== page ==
Among the benefits of the freedom to marry, the ability to see a loved one though sickness and health, until death do you part–as wedding vows put it–is one of the more emotionally difficult and expensive propositions facing gay men and lesbians seeking to marry the people they love.
Jim Lilya, a 50-year-old Detroit Lakes area man, and his partner John Rusch spent a small fortune in legal fees to secure their rights in the nearly 25-year-long relationship they shared. Rusch passed away nearly two years ago.
Rusch’s memory stays strong for Lilya, as does his passion for making sure that other loving couples will be able to enjoy the simple equal protection that he and John were never quite able to obtain.
“We always wanted to be married,” Lilya said in an email to Bluestem. “We thought of ourselves as married, we lived together as a married couple. We had our family with two dogs, our house that we fixed up for most of those years, our yard and gardens that we tended together.
Lilya regrets that he and Rusch were never able to marry. “We were a couple but in reality we weren’t married,” he recalls. “We never had a ceremony inviting all of our friends and relatives to share in our love and our commitment to one another. We never were able to stand up and say ‘I take this man, to have and to hold, to love and to honor, to cherish. . .Til death do us part.’
When Rusch died, Lilya was devastated emotionally, but was able to retain the home the couple made together. “I’m glad we had the forethought to have wills because I don’t believe I would have been able to keep all that we had together,” Lilya said. “I was on great terms with his family… but when it came down to it, I think they would have taken his half. I would have had to sell my home. Give them a vehicle. Probably half the money in our accounts.”
While Lilya and Rusch were able to able to afford to hire a lawyer to write their wills, he worries about that many same-sex couples can’t afford the expensive process of creating wills that won’t be easily disregarded or challenged.
“The cost of the wills was a financial burden on us,” he said. “I can’t imagine what same sex couple go through without wills, because they can’t afford them or don’t think to get them. Married [straight] couples don’t have these issues.”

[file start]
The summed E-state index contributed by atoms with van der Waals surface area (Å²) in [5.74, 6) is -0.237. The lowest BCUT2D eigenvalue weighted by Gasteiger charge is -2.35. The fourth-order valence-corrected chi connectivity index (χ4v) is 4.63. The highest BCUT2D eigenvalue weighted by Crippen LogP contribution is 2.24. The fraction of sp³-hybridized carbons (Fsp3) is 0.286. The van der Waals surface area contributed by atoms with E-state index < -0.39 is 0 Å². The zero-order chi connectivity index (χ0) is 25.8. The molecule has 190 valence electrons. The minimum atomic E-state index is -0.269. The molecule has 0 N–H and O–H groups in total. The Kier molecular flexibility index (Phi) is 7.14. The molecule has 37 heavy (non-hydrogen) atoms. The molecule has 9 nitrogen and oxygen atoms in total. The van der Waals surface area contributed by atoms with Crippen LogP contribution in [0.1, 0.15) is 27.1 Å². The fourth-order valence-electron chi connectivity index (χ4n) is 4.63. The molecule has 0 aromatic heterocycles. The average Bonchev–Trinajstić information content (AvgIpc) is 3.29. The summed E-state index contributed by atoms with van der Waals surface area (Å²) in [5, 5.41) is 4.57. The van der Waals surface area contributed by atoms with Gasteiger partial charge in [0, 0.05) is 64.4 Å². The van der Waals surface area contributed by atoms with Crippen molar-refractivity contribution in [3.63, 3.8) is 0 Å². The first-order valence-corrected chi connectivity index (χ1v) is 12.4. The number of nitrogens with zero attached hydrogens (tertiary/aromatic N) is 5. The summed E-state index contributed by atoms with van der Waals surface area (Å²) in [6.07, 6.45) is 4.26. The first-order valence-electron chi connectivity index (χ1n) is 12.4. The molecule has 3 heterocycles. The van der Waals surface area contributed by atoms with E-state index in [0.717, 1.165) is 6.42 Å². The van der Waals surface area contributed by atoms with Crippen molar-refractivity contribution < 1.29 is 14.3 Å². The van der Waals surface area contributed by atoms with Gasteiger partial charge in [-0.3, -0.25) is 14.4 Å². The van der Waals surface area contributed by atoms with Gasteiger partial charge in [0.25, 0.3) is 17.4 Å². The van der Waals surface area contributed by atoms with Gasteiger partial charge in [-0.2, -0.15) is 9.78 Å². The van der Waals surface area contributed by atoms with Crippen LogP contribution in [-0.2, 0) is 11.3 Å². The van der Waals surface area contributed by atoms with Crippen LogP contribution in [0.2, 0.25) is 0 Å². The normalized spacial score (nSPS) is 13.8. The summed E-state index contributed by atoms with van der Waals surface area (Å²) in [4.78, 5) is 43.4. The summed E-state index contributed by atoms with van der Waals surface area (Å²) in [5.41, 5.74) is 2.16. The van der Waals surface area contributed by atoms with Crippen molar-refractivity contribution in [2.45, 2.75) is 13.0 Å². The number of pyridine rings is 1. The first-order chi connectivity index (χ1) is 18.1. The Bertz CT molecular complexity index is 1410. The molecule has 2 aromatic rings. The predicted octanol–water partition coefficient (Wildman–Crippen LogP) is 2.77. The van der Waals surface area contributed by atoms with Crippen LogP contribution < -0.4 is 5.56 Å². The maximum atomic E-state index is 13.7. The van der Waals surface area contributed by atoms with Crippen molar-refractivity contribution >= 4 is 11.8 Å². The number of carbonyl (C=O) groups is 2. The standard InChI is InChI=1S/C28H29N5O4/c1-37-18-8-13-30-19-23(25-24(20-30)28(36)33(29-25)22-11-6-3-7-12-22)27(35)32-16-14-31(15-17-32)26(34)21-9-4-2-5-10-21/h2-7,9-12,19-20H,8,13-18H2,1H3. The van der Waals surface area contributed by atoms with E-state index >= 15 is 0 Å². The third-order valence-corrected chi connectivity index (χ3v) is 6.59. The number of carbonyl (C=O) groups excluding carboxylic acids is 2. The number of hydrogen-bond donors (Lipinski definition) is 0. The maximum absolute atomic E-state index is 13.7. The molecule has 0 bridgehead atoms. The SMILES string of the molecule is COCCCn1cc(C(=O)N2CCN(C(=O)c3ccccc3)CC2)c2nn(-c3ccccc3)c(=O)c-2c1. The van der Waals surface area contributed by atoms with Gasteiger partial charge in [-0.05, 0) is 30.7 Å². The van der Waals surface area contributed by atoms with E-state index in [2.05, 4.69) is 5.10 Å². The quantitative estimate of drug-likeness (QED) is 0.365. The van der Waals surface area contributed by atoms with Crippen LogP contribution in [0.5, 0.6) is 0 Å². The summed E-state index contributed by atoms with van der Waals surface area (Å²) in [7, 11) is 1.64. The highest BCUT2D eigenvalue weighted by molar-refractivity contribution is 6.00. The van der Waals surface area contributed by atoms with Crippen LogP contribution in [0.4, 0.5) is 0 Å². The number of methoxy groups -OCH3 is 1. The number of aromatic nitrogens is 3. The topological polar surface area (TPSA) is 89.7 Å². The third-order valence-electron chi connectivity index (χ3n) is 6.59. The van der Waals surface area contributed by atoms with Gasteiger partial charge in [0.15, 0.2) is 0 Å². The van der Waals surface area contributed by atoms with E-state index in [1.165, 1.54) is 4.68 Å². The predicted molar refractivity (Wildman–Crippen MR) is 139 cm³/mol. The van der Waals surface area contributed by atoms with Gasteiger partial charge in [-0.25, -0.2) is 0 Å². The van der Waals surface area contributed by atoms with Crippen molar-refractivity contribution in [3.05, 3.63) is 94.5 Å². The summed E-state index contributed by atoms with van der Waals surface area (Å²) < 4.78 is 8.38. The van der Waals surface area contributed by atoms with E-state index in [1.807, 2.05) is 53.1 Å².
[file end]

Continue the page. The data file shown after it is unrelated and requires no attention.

“Even with the wills, I had to spend even more money that I didn’t have because there was some ambiguity about ownership,” he added.
For the widowed Lilya, the freedom to marry comes down to basic Minnesota Nice fair play.
“It is not fair that tax paying citizens are not given equal rights in this state or this country for that matter,” he said. “It is not fair that loving same-sex couples relationships are not given the same respect and dignity as heterosexuals.”
Regardless of how his state representative Paul Marquart (DFL-Dilworth) votes in this afternoon’s consideration of HF 1054 by the House Ways and Means Committee or when the bill is brought to the floor, Lilya’s experience as a widowed gay man in Minnesota has created the political will to keep up the fight for freedom and equality.
“We are not second class, and we won’t be treated as such,” he wrote. “We now know our value and we are not going to stop until we have equal rights and treatment.”
Note: The Minnesota House Ways and Means Committee will take up the bill in the afternoon after the committee reconvenes following the day’s noon floor session. Readers can watch the committee hearing at this link at The Uptake, time TBA, and learn more about the process in MN House Ways & Means Committee to hear HF1054, marriage equality bill, Monday, May 6.
Photo: The late John Rusch (left) and his surviving “life partner” Jim Lilya (right), along with their beloved dogs, Rufus and Rocko (above); it’s Day 14 of the Countdown to Pass The Freedom to Marry.
This original story is underwritten by a sponsorship by Minnesotans United for All Families to Bluestem Prairie.